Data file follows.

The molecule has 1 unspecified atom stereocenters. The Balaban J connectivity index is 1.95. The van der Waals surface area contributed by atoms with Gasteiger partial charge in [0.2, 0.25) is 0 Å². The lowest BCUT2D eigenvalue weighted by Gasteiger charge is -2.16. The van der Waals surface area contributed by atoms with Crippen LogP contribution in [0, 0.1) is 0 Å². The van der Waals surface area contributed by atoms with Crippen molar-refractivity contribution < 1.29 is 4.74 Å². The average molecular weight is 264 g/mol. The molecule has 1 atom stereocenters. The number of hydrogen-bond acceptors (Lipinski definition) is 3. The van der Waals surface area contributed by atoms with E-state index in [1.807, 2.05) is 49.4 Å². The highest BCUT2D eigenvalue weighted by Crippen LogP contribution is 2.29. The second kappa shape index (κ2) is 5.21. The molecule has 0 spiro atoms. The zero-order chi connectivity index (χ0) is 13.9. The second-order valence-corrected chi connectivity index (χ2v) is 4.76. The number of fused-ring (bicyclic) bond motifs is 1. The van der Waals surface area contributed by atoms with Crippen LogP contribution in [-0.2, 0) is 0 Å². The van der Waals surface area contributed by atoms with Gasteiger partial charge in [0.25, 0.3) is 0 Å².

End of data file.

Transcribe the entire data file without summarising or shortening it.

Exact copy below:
The molecule has 1 unspecified atom stereocenters. The Balaban J connectivity index is 1.95. The van der Waals surface area contributed by atoms with Gasteiger partial charge in [0.2, 0.25) is 0 Å². The lowest BCUT2D eigenvalue weighted by Gasteiger charge is -2.16. The van der Waals surface area contributed by atoms with Crippen LogP contribution in [0, 0.1) is 0 Å². The van der Waals surface area contributed by atoms with Crippen molar-refractivity contribution < 1.29 is 4.74 Å². The average molecular weight is 264 g/mol. The molecule has 1 atom stereocenters. The number of hydrogen-bond acceptors (Lipinski definition) is 3. The van der Waals surface area contributed by atoms with E-state index in [1.807, 2.05) is 49.4 Å². The highest BCUT2D eigenvalue weighted by Crippen LogP contribution is 2.29. The second kappa shape index (κ2) is 5.21. The molecule has 0 spiro atoms. The zero-order chi connectivity index (χ0) is 13.9. The second-order valence-corrected chi connectivity index (χ2v) is 4.76. The number of fused-ring (bicyclic) bond motifs is 1. The van der Waals surface area contributed by atoms with Crippen LogP contribution in [-0.2, 0) is 0 Å². The van der Waals surface area contributed by atoms with Gasteiger partial charge in [0.25, 0.3) is 0 Å².